Write From Your Love:
the Art of Writing Birthday Verses and Poems for Children
By Joseph Anthony
There is a
tradition in some Waldorf Schools for class teachers to write “birthday verses”
for their students—poems in honor of their students’ birthdays. Some teachers write a new one for their
students every year (in Waldorf Schools teachers travel up through the grades
with the same group of students); other teachers select a passage from one of
their favorite poets and suit it to their particular students (that’s also a
good way to introduce students to wonderful poets they might not otherwise know
of). Some teachers have their students
memorize their birthday verse and recite it to the class; others simply give
the poems as gifts.
written hundreds of poems for children over my 17 years teaching thus far. Birthday poems, graduation poems,
students-leaving poems, etc. It’s one of
the funnest parts of my vocation actually.
Not only do their birthdays and other milestones afford me opportunities
to write poetry, I love writing poems that I know will mean something to them
in that moment and hopefully, for years to come. Today I am offering a small selection
of some recent poems I wrote for my first graders.
Now some of
you might be thinking, “I can’t write poems.”
To that I say: Yes you can. You
can write poems or stories, you can sing, you can draw, you can dance. You can do anything you want to. Leave go the old, limiting voices. It doesn’t matter if the poem rhymes. The only thing that matters is that you think
about, pray for, and imagine the child you’re writing for; write from your love
for that child; write from your hopes for that child; what you would love to
see that child do, become, or be; write what you would love to say to that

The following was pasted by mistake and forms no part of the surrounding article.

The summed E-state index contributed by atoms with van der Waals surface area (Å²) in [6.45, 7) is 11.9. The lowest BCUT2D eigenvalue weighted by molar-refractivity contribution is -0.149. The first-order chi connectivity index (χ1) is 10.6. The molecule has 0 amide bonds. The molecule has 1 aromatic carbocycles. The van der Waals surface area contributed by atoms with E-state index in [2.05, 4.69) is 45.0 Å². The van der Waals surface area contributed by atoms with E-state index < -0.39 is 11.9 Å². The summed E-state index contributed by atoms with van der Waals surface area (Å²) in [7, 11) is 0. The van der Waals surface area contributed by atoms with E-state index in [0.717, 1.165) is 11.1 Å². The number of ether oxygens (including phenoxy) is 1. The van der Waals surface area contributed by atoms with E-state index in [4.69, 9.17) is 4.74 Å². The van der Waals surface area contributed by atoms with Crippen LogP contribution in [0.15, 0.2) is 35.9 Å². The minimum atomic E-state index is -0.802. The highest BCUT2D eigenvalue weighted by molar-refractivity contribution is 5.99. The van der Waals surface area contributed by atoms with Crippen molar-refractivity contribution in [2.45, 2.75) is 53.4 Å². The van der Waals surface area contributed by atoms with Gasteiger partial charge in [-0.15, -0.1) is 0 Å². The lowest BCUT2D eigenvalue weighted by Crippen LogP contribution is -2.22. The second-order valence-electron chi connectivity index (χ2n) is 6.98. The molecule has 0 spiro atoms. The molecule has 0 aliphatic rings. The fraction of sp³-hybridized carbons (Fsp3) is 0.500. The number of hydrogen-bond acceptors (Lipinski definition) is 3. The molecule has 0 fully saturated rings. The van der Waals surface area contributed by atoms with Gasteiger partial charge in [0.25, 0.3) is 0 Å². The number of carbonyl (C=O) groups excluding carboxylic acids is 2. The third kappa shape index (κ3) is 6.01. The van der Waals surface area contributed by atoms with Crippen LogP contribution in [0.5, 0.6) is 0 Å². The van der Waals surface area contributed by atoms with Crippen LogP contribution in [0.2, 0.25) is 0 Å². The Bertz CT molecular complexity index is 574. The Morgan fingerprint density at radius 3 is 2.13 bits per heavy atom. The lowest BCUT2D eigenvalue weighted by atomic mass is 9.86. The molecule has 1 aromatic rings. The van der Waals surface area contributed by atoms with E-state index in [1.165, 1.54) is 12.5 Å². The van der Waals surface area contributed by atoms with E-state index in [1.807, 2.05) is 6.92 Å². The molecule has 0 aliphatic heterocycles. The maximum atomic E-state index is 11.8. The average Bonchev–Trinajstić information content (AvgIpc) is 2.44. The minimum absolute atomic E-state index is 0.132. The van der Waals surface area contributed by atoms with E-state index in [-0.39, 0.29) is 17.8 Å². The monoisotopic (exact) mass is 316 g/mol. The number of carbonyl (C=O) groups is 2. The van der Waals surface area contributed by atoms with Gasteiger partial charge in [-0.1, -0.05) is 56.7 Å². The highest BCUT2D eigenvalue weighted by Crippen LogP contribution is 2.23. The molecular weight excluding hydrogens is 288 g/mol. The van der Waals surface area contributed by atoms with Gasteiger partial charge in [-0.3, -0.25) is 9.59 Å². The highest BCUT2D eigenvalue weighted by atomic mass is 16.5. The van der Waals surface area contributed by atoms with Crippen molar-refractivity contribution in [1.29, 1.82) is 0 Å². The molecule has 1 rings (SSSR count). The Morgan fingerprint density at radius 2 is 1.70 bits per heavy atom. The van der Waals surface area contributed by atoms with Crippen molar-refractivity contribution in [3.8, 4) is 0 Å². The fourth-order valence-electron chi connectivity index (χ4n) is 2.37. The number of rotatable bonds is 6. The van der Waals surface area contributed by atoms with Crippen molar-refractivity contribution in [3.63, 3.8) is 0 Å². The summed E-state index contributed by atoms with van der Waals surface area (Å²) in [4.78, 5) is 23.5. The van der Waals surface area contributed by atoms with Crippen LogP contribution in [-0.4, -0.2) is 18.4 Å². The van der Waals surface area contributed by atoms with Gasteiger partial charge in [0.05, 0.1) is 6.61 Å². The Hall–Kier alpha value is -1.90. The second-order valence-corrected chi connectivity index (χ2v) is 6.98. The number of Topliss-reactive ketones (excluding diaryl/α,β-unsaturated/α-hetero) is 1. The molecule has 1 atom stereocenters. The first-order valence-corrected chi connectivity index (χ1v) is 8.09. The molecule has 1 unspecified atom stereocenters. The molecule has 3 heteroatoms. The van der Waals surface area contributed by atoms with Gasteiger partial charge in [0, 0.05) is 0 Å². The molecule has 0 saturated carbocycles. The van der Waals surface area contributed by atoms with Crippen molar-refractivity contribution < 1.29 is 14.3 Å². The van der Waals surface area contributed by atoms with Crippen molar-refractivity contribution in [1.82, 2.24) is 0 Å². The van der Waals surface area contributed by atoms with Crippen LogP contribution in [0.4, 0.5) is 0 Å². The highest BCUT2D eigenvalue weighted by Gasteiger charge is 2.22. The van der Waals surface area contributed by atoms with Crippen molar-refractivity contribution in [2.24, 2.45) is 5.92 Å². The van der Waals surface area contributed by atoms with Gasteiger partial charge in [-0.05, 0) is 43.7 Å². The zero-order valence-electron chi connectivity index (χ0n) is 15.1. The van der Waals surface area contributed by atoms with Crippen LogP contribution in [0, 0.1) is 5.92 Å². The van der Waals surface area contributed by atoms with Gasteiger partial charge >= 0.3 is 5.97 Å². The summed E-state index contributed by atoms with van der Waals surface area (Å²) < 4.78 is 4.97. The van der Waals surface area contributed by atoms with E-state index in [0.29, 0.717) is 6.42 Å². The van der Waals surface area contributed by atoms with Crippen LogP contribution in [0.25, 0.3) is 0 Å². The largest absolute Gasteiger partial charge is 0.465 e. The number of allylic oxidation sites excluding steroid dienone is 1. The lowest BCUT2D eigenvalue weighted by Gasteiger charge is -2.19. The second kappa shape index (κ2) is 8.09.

child—words they will treasure (imagine words you would have loved to hear from
someone that meant something to you and then write those). Envision that child in the light and write
that vision, write FROM that vision. Write
to heal, write to instruct and guide, write to entertain, write to enlighten. You
can write with themes from the curriculum, from nature, from your own
relationship with your students. There is no right or wrong. Write from the heart. Most of all have fun.
said, here are a few poems for young children. In another post I’ll share ones
I wrote for teenagers.
Poems for First Graders
fledgling owl looked into the night,
that it was filled with light,
like silence born with wings,
the heart of everything.
how to laugh and she knew how to care,
blessed the evening air,
dreaming through the woods,
it her mission to share the good.
with the wind, my heart is free and strong.
with the forest creatures, joining them in song.
paths of dappled wonder, breathing in the light,
peaceful in myself, my thinking clear and bright.
the oak to the seed, “Dear one, dear star,
this truth: you are loved as you are,
shine and you thrive, perfectly you,
easy in knowing this wonderful truth.”
between running and dancing,
rabbit stopped to talk with the sun,
learned to breathe, and that all was well,
then he played until the day was done.
are taken care of,” said the earth to the seed,
have all of the warmth and light you will need,
comes from the world and it comes from your heart,
easy in knowing this right from the start.
will blossom and grow so please do not worry,
be who are and try not to hurry.
are held dear one in the arms of the Light,
rest now and dream through the long winter night.”
Copyright Joseph Anthony of the Wonder Child Blog